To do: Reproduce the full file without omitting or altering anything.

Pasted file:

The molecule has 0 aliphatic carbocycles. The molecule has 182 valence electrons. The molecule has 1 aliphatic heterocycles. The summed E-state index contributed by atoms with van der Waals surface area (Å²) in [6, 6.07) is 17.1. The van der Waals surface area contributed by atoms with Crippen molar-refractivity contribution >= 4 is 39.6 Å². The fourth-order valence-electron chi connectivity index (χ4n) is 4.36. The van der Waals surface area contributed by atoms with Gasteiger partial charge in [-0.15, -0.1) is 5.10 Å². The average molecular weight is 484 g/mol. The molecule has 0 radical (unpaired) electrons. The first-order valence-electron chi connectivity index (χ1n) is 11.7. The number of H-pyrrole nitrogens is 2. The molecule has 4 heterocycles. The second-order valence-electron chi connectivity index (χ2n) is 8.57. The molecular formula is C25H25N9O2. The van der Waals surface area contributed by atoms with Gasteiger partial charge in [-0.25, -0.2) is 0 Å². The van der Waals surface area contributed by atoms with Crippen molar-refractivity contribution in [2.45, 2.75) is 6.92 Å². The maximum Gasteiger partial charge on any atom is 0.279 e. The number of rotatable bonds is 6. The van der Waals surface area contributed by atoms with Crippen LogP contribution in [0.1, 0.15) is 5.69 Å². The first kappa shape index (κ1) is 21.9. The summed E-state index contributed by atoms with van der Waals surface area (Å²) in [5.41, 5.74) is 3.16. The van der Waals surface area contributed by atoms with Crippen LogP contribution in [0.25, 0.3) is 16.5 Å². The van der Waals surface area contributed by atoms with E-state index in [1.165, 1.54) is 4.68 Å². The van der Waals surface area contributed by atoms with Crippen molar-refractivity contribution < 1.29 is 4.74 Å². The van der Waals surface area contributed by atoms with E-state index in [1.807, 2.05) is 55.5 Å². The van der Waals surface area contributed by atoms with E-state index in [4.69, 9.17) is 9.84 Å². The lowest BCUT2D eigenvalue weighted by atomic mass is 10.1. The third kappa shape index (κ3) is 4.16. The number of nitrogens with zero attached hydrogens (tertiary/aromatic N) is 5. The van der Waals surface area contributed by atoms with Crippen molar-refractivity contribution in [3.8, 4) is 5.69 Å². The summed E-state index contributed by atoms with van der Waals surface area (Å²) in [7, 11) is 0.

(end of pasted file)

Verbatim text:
The molecule has 0 aliphatic carbocycles. The molecule has 182 valence electrons. The molecule has 1 aliphatic heterocycles. The summed E-state index contributed by atoms with van der Waals surface area (Å²) in [6, 6.07) is 17.1. The van der Waals surface area contributed by atoms with Crippen molar-refractivity contribution >= 4 is 39.6 Å². The fourth-order valence-electron chi connectivity index (χ4n) is 4.36. The van der Waals surface area contributed by atoms with Gasteiger partial charge in [-0.15, -0.1) is 5.10 Å². The average molecular weight is 484 g/mol. The molecule has 0 radical (unpaired) electrons. The first-order valence-electron chi connectivity index (χ1n) is 11.7. The number of H-pyrrole nitrogens is 2. The molecule has 4 heterocycles. The second-order valence-electron chi connectivity index (χ2n) is 8.57. The molecular formula is C25H25N9O2. The van der Waals surface area contributed by atoms with Gasteiger partial charge in [-0.25, -0.2) is 0 Å². The van der Waals surface area contributed by atoms with Crippen molar-refractivity contribution in [2.45, 2.75) is 6.92 Å². The maximum Gasteiger partial charge on any atom is 0.279 e. The number of rotatable bonds is 6. The van der Waals surface area contributed by atoms with Crippen LogP contribution in [0.1, 0.15) is 5.69 Å². The first kappa shape index (κ1) is 21.9. The summed E-state index contributed by atoms with van der Waals surface area (Å²) in [5.41, 5.74) is 3.16. The van der Waals surface area contributed by atoms with Crippen LogP contribution in [0.25, 0.3) is 16.5 Å². The van der Waals surface area contributed by atoms with E-state index in [1.165, 1.54) is 4.68 Å². The van der Waals surface area contributed by atoms with Crippen molar-refractivity contribution < 1.29 is 4.74 Å². The van der Waals surface area contributed by atoms with E-state index in [1.807, 2.05) is 55.5 Å². The van der Waals surface area contributed by atoms with E-state index in [4.69, 9.17) is 9.84 Å². The lowest BCUT2D eigenvalue weighted by atomic mass is 10.1. The third kappa shape index (κ3) is 4.16. The number of nitrogens with zero attached hydrogens (tertiary/aromatic N) is 5. The van der Waals surface area contributed by atoms with Crippen molar-refractivity contribution in [3.8, 4) is 5.69 Å². The summed E-state index contributed by atoms with van der Waals surface area (Å²) in [7, 11) is 0.